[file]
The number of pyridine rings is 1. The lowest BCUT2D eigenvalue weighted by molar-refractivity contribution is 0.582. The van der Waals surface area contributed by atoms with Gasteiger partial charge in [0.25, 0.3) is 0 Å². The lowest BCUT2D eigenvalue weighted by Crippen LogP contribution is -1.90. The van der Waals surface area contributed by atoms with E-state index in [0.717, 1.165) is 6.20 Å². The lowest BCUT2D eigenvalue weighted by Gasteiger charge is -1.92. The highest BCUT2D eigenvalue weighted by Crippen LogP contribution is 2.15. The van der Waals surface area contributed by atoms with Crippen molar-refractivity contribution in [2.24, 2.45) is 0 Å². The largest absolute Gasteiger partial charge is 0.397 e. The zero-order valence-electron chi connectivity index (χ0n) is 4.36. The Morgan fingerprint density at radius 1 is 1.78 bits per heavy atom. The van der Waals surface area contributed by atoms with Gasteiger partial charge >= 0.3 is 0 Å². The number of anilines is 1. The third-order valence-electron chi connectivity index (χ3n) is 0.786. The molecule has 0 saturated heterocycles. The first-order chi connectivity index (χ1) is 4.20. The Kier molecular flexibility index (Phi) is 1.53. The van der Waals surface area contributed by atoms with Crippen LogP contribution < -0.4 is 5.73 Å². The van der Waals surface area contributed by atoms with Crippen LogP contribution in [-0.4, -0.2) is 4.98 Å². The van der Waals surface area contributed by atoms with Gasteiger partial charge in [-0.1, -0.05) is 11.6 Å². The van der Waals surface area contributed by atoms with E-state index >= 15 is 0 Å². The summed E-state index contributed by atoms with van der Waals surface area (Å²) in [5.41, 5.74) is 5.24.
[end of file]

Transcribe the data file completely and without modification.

The number of pyridine rings is 1. The lowest BCUT2D eigenvalue weighted by molar-refractivity contribution is 0.582. The van der Waals surface area contributed by atoms with Gasteiger partial charge in [0.25, 0.3) is 0 Å². The lowest BCUT2D eigenvalue weighted by Crippen LogP contribution is -1.90. The van der Waals surface area contributed by atoms with E-state index in [0.717, 1.165) is 6.20 Å². The lowest BCUT2D eigenvalue weighted by Gasteiger charge is -1.92. The highest BCUT2D eigenvalue weighted by Crippen LogP contribution is 2.15. The van der Waals surface area contributed by atoms with Crippen molar-refractivity contribution in [2.24, 2.45) is 0 Å². The largest absolute Gasteiger partial charge is 0.397 e. The zero-order valence-electron chi connectivity index (χ0n) is 4.36. The Morgan fingerprint density at radius 1 is 1.78 bits per heavy atom. The van der Waals surface area contributed by atoms with Gasteiger partial charge >= 0.3 is 0 Å². The number of anilines is 1. The third-order valence-electron chi connectivity index (χ3n) is 0.786. The molecule has 0 saturated heterocycles. The first-order chi connectivity index (χ1) is 4.20. The Kier molecular flexibility index (Phi) is 1.53. The van der Waals surface area contributed by atoms with Crippen LogP contribution < -0.4 is 5.73 Å². The van der Waals surface area contributed by atoms with Crippen LogP contribution in [-0.4, -0.2) is 4.98 Å². The van der Waals surface area contributed by atoms with Gasteiger partial charge in [-0.1, -0.05) is 11.6 Å². The van der Waals surface area contributed by atoms with E-state index >= 15 is 0 Å². The summed E-state index contributed by atoms with van der Waals surface area (Å²) in [5.41, 5.74) is 5.24.